Sparse Join Indexes and Tactical Queries | Database Design | Teradata Vantage - 17.10 - Sparse Join Indexes and Tactical Queries - Advanced SQL Engine - Teradata Database

Teradata Vantageā„¢ - Database Design

Product
Advanced SQL Engine
Teradata Database
Release Number
17.10
Release Date
July 2021
Content Type
User Guide
Publication ID
B035-1094-171K
Language
English (United States)

Join indexes are particularly useful for tactical query applications. Join and Hash Indexes discusses join indexes more fully, but one interesting join index approach that is worth highlighting here for its relevance to tactical queries is the sparse join index.

Sparse join indexes include only a subset of a base table rows in their definition, using a WHERE clause to determine which base tables rows are retained and which are not (see Sparse Join Indexes). Sparse join indexes are quicker to build, faster to scan, and take up less disk space, depending on the degree of sparseness. Like all join indexes, sparse join indexes support single-AMP access when based on their primary index definition.

Sparse Join Index Defined on One Row Partition

A partitioned primary index can be defined on a join index as long as the index is not row compressed. You can also define a sparse join index on only one row partition of a row-partitioned base table by expressing sparseness-defining criteria that match the borders of the row partition.

Building sparse join indexes on row partitions of row-partitioned tables that support single-AMP access is frequently useful for situations in which tactical queries always have both the sparse-defining column (in this example, a date range that matches one row partition) and the primary index value (in this example, the store identifier) of the sparse join index. Of course, the tactical queries also need to be accessing a similar subset of columns from the base table: the ones carried in the sparse join index.

A different sparse join index could be built independently on several different row partitions of the same row-partitioned table. As long as each query specifies a constraint that matches the sparse-defining columns for one of those sparse join indexes, the Optimizer can choose the appropriate one to use for the query.

The appropriate primary index for a sparse join index depends on what values the tactical queries specify when they are submitted.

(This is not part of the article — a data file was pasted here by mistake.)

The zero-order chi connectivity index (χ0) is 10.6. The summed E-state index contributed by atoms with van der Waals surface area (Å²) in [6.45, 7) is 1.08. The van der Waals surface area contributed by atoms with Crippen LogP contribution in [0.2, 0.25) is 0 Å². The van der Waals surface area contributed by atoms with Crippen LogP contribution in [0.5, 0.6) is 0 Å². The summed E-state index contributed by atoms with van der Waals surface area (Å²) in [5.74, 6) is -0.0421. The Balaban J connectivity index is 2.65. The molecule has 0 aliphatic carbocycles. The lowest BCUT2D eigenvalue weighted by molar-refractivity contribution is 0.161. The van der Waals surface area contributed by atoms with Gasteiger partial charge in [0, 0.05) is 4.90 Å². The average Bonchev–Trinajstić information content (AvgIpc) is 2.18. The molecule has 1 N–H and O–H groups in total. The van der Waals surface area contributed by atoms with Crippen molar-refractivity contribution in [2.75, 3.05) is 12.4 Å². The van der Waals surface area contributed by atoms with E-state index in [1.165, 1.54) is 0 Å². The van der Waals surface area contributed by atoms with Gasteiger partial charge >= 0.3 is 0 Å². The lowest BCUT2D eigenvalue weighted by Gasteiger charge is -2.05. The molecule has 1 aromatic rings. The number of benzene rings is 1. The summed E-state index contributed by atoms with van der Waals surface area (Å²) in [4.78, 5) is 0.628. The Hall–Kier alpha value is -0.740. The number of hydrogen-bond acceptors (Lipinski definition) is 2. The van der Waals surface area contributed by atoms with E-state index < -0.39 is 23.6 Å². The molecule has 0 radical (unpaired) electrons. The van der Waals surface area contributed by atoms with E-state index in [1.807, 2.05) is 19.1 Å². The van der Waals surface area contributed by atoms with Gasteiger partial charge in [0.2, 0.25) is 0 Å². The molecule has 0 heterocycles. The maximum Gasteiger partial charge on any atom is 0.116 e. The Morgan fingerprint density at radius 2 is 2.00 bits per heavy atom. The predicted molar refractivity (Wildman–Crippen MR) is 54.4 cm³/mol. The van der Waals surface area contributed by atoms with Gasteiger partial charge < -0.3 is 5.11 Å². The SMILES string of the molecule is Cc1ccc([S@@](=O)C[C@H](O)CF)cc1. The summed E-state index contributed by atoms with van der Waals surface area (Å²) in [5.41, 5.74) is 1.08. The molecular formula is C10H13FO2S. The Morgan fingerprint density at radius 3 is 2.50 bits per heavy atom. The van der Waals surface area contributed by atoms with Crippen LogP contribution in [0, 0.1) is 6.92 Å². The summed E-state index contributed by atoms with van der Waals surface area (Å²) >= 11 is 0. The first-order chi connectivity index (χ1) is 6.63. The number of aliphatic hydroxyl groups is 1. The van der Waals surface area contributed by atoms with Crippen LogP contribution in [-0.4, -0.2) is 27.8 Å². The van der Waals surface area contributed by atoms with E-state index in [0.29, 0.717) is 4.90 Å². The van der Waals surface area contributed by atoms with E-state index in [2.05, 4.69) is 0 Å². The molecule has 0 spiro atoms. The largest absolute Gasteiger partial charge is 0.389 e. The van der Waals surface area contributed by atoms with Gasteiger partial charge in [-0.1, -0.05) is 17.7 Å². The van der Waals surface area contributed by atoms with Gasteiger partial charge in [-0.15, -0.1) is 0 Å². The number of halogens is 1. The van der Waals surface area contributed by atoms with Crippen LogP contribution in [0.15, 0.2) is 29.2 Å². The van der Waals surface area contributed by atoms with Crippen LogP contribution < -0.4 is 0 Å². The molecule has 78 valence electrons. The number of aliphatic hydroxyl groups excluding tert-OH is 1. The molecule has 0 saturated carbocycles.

Considerations For Using Sparse Join Indexes With Dense NUPIs

Selecting a primary index for a sparse join index that has thousands of rows per value, with each AMP controlling some percentage of these values, provides several benefits and carries few of the negatives associated with a high number of duplicate primary index values.

For example:
  • During join index creation there is no duplicate row checking as there is with a base table, so one of the principal reasons to avoid such high numbers of duplicates on a primary index does not apply to the case of creating a join index.
  • The join itself can be more efficient with a higher numbers of NUPI duplicates because when so many rows carry the same NUPI row-hash value, the physical I/O involved in storing them can be less.
  • While balanced processing is always important when selecting a primary index for a base table, the dense NUPI approach is appropriate for join indexes when it enables fast query execution and replaces an all-AMP alternative that would process only a few rows from each AMP.

    On the other hand, it is not desirable to overload one AMP unduly, whether the access is single- or all-AMP. If an inordinate number of data blocks would have to be processed by one AMP using the dense NUPI approach, then parallelizing the work across all AMPs by selecting an alternative primary index is probably a better choice for enhancing performance.

  • Designing a sparse join index to ensure that the number of distinct values in its index primary index is greater than the number of AMPs in the system is a good strategy to protect against too many queries being concentrated on too few AMPs. However, if the queries are very short and are infrequent, that concern is less important.